Allowing input matrix of control variables and missing data, this function produces a
3 column matrix summarizing the results where the estimated signs of
stochastic dominance order values (+1, 0, -1) are weighted by
wt=c(1.2,1.1, 1.05, 1) to
compute an overall result for all orders of stochastic dominance by a weighted sum for
the criteria Cr1 and Cr2 and added to the Cr3 estimate as: (+1, 0, -1),
always in the range [–3.175, 3.175].
The data matrix with p columns. Denote x1 as the first column which is fixed and then paired with all other columns, say: x2, x3, .., xp, one by one for the purpose of flipping with x1. p must be 2 or more
data matrix for designated control variable(s) outside causal paths default ctrl=0 which means that there are no control variables used.
Number of digits for reporting (default
Allows user to choose a vector of four alternative weights for SD1 to SD4.
Sum of weights can be changed here =4(default).
The reason for slightly declining weights on the signs from
SD1 to SD4 is simply that the local mean comparisons
implicit in SD1 are known to be
more reliable than local variance implicit in SD2, local skewness implicit in
SD3 and local kurtosis implicit in SD4. The source of slightly declining sampling
unreliability of higher moments is the
higher power of the deviations from the mean needed in their computations.
The summary results for all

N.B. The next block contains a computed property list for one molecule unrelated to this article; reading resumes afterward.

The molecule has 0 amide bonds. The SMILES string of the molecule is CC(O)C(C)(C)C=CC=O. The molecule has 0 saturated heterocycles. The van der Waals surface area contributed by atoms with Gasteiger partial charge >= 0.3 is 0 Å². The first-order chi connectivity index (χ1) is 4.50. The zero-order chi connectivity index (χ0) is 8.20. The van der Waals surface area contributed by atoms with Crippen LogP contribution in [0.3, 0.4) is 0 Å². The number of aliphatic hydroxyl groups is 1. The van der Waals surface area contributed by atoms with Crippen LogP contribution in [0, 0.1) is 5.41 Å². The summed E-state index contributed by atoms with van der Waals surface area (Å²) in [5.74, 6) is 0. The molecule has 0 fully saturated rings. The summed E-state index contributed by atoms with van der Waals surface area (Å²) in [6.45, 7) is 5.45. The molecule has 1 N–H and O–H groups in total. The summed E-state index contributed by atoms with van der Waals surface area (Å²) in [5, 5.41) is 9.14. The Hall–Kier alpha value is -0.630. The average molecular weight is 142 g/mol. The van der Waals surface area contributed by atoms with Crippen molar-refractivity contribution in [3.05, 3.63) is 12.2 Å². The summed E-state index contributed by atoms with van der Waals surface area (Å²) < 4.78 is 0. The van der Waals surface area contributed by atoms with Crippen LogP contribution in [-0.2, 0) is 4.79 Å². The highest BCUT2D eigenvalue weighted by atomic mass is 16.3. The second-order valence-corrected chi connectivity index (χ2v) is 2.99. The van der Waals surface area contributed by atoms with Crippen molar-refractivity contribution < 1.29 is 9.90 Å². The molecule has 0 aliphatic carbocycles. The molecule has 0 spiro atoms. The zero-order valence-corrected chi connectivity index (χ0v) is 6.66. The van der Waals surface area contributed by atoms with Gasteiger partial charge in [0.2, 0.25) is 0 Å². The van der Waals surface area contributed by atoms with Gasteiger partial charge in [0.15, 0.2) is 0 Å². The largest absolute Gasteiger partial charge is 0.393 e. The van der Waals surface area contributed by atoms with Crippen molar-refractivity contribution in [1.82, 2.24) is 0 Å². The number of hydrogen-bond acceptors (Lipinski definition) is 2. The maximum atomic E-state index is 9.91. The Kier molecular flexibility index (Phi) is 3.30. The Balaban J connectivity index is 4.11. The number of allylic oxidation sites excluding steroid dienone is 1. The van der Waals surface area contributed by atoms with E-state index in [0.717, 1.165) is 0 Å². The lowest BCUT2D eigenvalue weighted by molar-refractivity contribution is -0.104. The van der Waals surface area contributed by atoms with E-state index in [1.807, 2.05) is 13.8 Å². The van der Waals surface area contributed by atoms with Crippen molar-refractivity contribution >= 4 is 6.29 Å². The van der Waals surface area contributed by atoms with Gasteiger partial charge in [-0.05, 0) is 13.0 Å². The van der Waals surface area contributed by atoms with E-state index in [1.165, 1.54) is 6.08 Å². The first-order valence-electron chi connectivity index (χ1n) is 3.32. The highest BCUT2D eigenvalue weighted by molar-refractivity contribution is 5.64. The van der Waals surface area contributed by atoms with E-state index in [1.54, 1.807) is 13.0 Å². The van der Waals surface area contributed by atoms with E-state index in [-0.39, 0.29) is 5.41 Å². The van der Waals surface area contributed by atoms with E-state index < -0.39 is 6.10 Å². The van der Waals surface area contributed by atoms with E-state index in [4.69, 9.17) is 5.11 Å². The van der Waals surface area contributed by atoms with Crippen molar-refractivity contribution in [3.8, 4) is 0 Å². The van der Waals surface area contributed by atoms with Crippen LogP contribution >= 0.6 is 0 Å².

three criteria are reported in a vector of numbers internally called
With p columns in
mtx argument to this function, x1 can be
paired with a total of p-1 columns (x2, x3, .., xp). Note
we never flip any of the control variables with x1. This function
produces i=1,2,..,p-1 numbers representing the summary sign, or ‘sum’ from
the signs sg1 to sg3 associated with the three criteria:
Cr1, Cr2 and Cr3. Note that sg1 and sg2 themselves are weighted signs using
weighted sum of signs from four orders of stochastic dominance.
In general, a positive sign in the i-th location of the ‘sum’ output of this function
means that x1 is the kernel cause while the variable in (i+1)-th column of
mtx is the
‘effect’ or ‘response’ or ‘endogenous.’ The magnitude represents the strength (unanimity)
of the evidence for a particular sign. Conversely a negative sign
in the i-th location of the ‘sum’ output of this function means that
that the first variable listed as the input to this function is the ‘effect,’
while the variable in (i+1)-th column of
mtx is the exogenous kernel cause.
The European Crime data has all three criteria correctly suggesting that
high crime rate kernel causes the deployment of a large number of police officers.
returns only one number: 3.175, implying the highest unanimity strength index,
with the positive sign suggesting ‘crim’ in the first column kernel causes
‘off’ in the second column of the argument
mtx to this function.
Prof. H. D. Vinod, Economics Dept., Fordham University, NY.
H. D. Vinod 'Generalized Correlation and Kernel Causality with Applications in Development Economics' in Communications in Statistics -Simulation and Computation, 2015, doi: 10.1080/03610918.2015.1122048
Vinod, H. D. Causal Paths and Exogeneity Tests in Generalcorr Package for Air Pollution and Monetary Policy (June 6, 2017). Available at SSRN: https://www.ssrn.com/abstract=2982128
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## Not run: options(np.messages=FALSE) colnames(mtcars[2:ncol(mtcars)]) silentPairs(mtcars[,1:3],ctrl=mtcars[,4:5]) # mpg paired with others ## End(Not run) options(np.messages=FALSE) set.seed(234) z=runif(10,2,11)# z is independently created x=sample(1:10)+z/10 #x is somewhat indep and affected by z y=1+2*x+3*z+rnorm(10) w=runif(10) x2=x;x2=NA;y2=y;y2=NA;w2=w;w2=NA silentPairs(mtx=cbind(x2,y2), ctrl=cbind(z,w2))
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